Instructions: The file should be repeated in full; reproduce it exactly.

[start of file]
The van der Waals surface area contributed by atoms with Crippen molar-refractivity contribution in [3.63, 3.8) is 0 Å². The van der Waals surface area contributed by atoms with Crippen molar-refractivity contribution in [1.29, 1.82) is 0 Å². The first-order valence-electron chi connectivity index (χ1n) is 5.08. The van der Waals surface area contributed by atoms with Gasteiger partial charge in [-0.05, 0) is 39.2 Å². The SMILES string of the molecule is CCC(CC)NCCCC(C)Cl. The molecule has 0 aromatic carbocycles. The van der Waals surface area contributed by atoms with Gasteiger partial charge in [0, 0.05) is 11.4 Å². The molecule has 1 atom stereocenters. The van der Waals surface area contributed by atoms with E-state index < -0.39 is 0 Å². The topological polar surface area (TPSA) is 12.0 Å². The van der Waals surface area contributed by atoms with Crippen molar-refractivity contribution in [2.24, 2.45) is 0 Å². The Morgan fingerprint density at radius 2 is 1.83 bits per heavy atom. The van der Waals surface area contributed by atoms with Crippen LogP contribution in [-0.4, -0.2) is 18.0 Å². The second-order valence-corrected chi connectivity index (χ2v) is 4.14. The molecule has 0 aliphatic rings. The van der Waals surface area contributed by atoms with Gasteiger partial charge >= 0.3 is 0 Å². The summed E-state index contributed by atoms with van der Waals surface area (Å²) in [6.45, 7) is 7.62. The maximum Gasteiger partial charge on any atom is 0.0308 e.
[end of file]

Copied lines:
The van der Waals surface area contributed by atoms with Crippen molar-refractivity contribution in [3.63, 3.8) is 0 Å². The van der Waals surface area contributed by atoms with Crippen molar-refractivity contribution in [1.29, 1.82) is 0 Å². The first-order valence-electron chi connectivity index (χ1n) is 5.08. The van der Waals surface area contributed by atoms with Gasteiger partial charge in [-0.05, 0) is 39.2 Å². The SMILES string of the molecule is CCC(CC)NCCCC(C)Cl. The molecule has 0 aromatic carbocycles. The van der Waals surface area contributed by atoms with Gasteiger partial charge in [0, 0.05) is 11.4 Å². The molecule has 1 atom stereocenters. The van der Waals surface area contributed by atoms with E-state index < -0.39 is 0 Å². The topological polar surface area (TPSA) is 12.0 Å². The van der Waals surface area contributed by atoms with Crippen molar-refractivity contribution in [2.24, 2.45) is 0 Å². The Morgan fingerprint density at radius 2 is 1.83 bits per heavy atom. The van der Waals surface area contributed by atoms with Crippen LogP contribution in [-0.4, -0.2) is 18.0 Å². The second-order valence-corrected chi connectivity index (χ2v) is 4.14. The molecule has 0 aliphatic rings. The van der Waals surface area contributed by atoms with Gasteiger partial charge >= 0.3 is 0 Å². The summed E-state index contributed by atoms with van der Waals surface area (Å²) in [6.45, 7) is 7.62. The maximum Gasteiger partial charge on any atom is 0.0308 e.